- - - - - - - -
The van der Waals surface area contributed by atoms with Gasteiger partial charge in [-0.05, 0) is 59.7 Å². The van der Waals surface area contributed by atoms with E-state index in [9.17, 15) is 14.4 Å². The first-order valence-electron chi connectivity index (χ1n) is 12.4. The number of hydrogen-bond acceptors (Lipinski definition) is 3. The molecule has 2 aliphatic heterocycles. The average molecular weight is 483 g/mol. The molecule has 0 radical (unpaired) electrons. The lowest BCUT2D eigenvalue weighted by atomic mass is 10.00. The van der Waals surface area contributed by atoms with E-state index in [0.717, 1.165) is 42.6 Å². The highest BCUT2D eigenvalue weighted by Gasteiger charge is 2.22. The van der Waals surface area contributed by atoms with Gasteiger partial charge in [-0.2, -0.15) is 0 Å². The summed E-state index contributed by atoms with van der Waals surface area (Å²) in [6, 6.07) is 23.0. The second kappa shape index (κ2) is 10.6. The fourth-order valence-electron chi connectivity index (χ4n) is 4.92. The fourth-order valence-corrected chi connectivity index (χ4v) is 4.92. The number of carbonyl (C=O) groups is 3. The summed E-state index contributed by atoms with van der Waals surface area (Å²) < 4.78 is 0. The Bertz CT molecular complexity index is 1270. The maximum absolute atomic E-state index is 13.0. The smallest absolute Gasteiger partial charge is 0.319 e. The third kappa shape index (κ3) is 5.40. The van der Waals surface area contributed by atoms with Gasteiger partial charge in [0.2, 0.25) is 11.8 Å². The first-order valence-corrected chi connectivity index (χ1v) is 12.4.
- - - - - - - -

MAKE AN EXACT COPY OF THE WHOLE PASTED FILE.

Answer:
The van der Waals surface area contributed by atoms with Gasteiger partial charge in [-0.05, 0) is 59.7 Å². The van der Waals surface area contributed by atoms with E-state index in [9.17, 15) is 14.4 Å². The first-order valence-electron chi connectivity index (χ1n) is 12.4. The number of hydrogen-bond acceptors (Lipinski definition) is 3. The molecule has 2 aliphatic heterocycles. The average molecular weight is 483 g/mol. The molecule has 0 radical (unpaired) electrons. The lowest BCUT2D eigenvalue weighted by atomic mass is 10.00. The van der Waals surface area contributed by atoms with E-state index in [0.717, 1.165) is 42.6 Å². The highest BCUT2D eigenvalue weighted by Gasteiger charge is 2.22. The van der Waals surface area contributed by atoms with Gasteiger partial charge in [-0.2, -0.15) is 0 Å². The summed E-state index contributed by atoms with van der Waals surface area (Å²) in [6, 6.07) is 23.0. The second kappa shape index (κ2) is 10.6. The fourth-order valence-electron chi connectivity index (χ4n) is 4.92. The fourth-order valence-corrected chi connectivity index (χ4v) is 4.92. The number of carbonyl (C=O) groups is 3. The summed E-state index contributed by atoms with van der Waals surface area (Å²) < 4.78 is 0. The Bertz CT molecular complexity index is 1270. The maximum absolute atomic E-state index is 13.0. The smallest absolute Gasteiger partial charge is 0.319 e. The third kappa shape index (κ3) is 5.40. The van der Waals surface area contributed by atoms with Gasteiger partial charge in [0.2, 0.25) is 11.8 Å². The first-order valence-corrected chi connectivity index (χ1v) is 12.4.